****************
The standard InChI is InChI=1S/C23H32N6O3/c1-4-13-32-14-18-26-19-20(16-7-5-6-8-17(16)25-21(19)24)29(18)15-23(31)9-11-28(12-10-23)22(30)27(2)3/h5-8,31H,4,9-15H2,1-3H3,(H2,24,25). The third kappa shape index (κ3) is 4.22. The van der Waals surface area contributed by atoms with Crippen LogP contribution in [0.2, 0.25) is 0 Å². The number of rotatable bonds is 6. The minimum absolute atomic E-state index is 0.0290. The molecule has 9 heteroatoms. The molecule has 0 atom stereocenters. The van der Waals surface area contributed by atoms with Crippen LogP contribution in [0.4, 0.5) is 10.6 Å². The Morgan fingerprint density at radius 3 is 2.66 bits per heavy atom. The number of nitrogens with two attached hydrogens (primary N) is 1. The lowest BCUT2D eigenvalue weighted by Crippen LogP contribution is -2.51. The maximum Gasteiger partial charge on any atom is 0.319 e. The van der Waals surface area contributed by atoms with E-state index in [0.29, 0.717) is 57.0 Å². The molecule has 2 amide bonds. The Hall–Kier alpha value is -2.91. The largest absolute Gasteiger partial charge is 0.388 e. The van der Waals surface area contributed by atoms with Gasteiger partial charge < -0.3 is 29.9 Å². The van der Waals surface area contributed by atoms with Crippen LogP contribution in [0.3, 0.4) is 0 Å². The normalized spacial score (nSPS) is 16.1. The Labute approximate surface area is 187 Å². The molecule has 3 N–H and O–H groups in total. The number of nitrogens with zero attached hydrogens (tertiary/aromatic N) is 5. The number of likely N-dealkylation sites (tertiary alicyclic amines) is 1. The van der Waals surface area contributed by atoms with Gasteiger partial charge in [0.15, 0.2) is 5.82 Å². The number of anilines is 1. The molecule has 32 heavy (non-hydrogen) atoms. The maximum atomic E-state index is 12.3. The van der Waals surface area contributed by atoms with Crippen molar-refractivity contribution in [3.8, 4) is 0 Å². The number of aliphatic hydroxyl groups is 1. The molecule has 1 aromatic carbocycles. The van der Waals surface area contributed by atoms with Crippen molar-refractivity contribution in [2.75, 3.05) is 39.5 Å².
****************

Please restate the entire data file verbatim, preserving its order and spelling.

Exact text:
The standard InChI is InChI=1S/C23H32N6O3/c1-4-13-32-14-18-26-19-20(16-7-5-6-8-17(16)25-21(19)24)29(18)15-23(31)9-11-28(12-10-23)22(30)27(2)3/h5-8,31H,4,9-15H2,1-3H3,(H2,24,25). The third kappa shape index (κ3) is 4.22. The van der Waals surface area contributed by atoms with Crippen LogP contribution in [0.2, 0.25) is 0 Å². The number of rotatable bonds is 6. The minimum absolute atomic E-state index is 0.0290. The molecule has 9 heteroatoms. The molecule has 0 atom stereocenters. The van der Waals surface area contributed by atoms with Crippen LogP contribution in [0.4, 0.5) is 10.6 Å². The Morgan fingerprint density at radius 3 is 2.66 bits per heavy atom. The number of nitrogens with two attached hydrogens (primary N) is 1. The lowest BCUT2D eigenvalue weighted by Crippen LogP contribution is -2.51. The maximum Gasteiger partial charge on any atom is 0.319 e. The van der Waals surface area contributed by atoms with E-state index in [0.29, 0.717) is 57.0 Å². The molecule has 2 amide bonds. The Hall–Kier alpha value is -2.91. The largest absolute Gasteiger partial charge is 0.388 e. The van der Waals surface area contributed by atoms with Gasteiger partial charge < -0.3 is 29.9 Å². The van der Waals surface area contributed by atoms with Crippen LogP contribution in [0.3, 0.4) is 0 Å². The normalized spacial score (nSPS) is 16.1. The Labute approximate surface area is 187 Å². The molecule has 3 N–H and O–H groups in total. The number of nitrogens with zero attached hydrogens (tertiary/aromatic N) is 5. The number of likely N-dealkylation sites (tertiary alicyclic amines) is 1. The van der Waals surface area contributed by atoms with Gasteiger partial charge in [0.15, 0.2) is 5.82 Å². The number of anilines is 1. The molecule has 32 heavy (non-hydrogen) atoms. The maximum atomic E-state index is 12.3. The van der Waals surface area contributed by atoms with Crippen molar-refractivity contribution in [3.8, 4) is 0 Å². The number of aliphatic hydroxyl groups is 1. The molecule has 1 aromatic carbocycles. The van der Waals surface area contributed by atoms with Crippen molar-refractivity contribution in [2.75, 3.05) is 39.5 Å².